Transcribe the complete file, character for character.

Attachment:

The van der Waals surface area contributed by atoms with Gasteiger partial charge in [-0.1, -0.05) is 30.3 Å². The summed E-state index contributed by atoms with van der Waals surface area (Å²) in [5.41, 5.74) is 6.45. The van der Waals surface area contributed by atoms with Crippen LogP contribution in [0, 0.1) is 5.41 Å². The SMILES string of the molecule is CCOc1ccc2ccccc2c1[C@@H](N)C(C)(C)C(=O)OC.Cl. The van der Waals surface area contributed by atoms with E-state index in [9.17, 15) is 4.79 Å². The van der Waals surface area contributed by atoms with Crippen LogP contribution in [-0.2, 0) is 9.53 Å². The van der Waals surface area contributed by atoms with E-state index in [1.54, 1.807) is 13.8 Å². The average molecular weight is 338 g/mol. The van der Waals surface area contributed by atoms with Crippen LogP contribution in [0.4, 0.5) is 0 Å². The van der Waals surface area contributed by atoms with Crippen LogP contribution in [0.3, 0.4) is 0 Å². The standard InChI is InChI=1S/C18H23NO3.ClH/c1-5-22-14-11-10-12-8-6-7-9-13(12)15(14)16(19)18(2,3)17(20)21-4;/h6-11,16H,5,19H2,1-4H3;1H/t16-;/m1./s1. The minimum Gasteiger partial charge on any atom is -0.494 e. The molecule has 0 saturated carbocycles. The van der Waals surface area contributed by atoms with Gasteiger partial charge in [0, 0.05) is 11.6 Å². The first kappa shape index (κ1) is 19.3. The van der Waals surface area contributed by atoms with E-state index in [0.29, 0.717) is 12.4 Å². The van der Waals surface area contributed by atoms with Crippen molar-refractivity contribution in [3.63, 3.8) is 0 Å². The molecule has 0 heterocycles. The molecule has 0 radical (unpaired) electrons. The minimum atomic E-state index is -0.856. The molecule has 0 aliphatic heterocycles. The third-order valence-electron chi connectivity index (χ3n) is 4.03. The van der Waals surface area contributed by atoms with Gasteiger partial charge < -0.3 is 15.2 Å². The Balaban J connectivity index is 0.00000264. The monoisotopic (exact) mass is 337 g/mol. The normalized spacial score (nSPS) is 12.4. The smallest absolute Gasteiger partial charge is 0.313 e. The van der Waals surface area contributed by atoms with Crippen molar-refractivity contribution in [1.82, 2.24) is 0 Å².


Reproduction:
The van der Waals surface area contributed by atoms with Gasteiger partial charge in [-0.1, -0.05) is 30.3 Å². The summed E-state index contributed by atoms with van der Waals surface area (Å²) in [5.41, 5.74) is 6.45. The van der Waals surface area contributed by atoms with Crippen LogP contribution in [0, 0.1) is 5.41 Å². The SMILES string of the molecule is CCOc1ccc2ccccc2c1[C@@H](N)C(C)(C)C(=O)OC.Cl. The van der Waals surface area contributed by atoms with E-state index in [9.17, 15) is 4.79 Å². The van der Waals surface area contributed by atoms with Crippen LogP contribution in [-0.2, 0) is 9.53 Å². The van der Waals surface area contributed by atoms with E-state index in [1.54, 1.807) is 13.8 Å². The average molecular weight is 338 g/mol. The van der Waals surface area contributed by atoms with Crippen LogP contribution in [0.4, 0.5) is 0 Å². The van der Waals surface area contributed by atoms with Crippen LogP contribution in [0.3, 0.4) is 0 Å². The standard InChI is InChI=1S/C18H23NO3.ClH/c1-5-22-14-11-10-12-8-6-7-9-13(12)15(14)16(19)18(2,3)17(20)21-4;/h6-11,16H,5,19H2,1-4H3;1H/t16-;/m1./s1. The minimum Gasteiger partial charge on any atom is -0.494 e. The molecule has 0 saturated carbocycles. The van der Waals surface area contributed by atoms with Gasteiger partial charge in [0, 0.05) is 11.6 Å². The first kappa shape index (κ1) is 19.3. The van der Waals surface area contributed by atoms with E-state index in [0.29, 0.717) is 12.4 Å². The van der Waals surface area contributed by atoms with Crippen molar-refractivity contribution in [3.63, 3.8) is 0 Å². The molecule has 0 heterocycles. The molecule has 0 radical (unpaired) electrons. The minimum atomic E-state index is -0.856. The molecule has 0 aliphatic heterocycles. The third-order valence-electron chi connectivity index (χ3n) is 4.03. The van der Waals surface area contributed by atoms with Gasteiger partial charge < -0.3 is 15.2 Å². The Balaban J connectivity index is 0.00000264. The monoisotopic (exact) mass is 337 g/mol. The normalized spacial score (nSPS) is 12.4. The smallest absolute Gasteiger partial charge is 0.313 e. The van der Waals surface area contributed by atoms with Crippen molar-refractivity contribution in [1.82, 2.24) is 0 Å².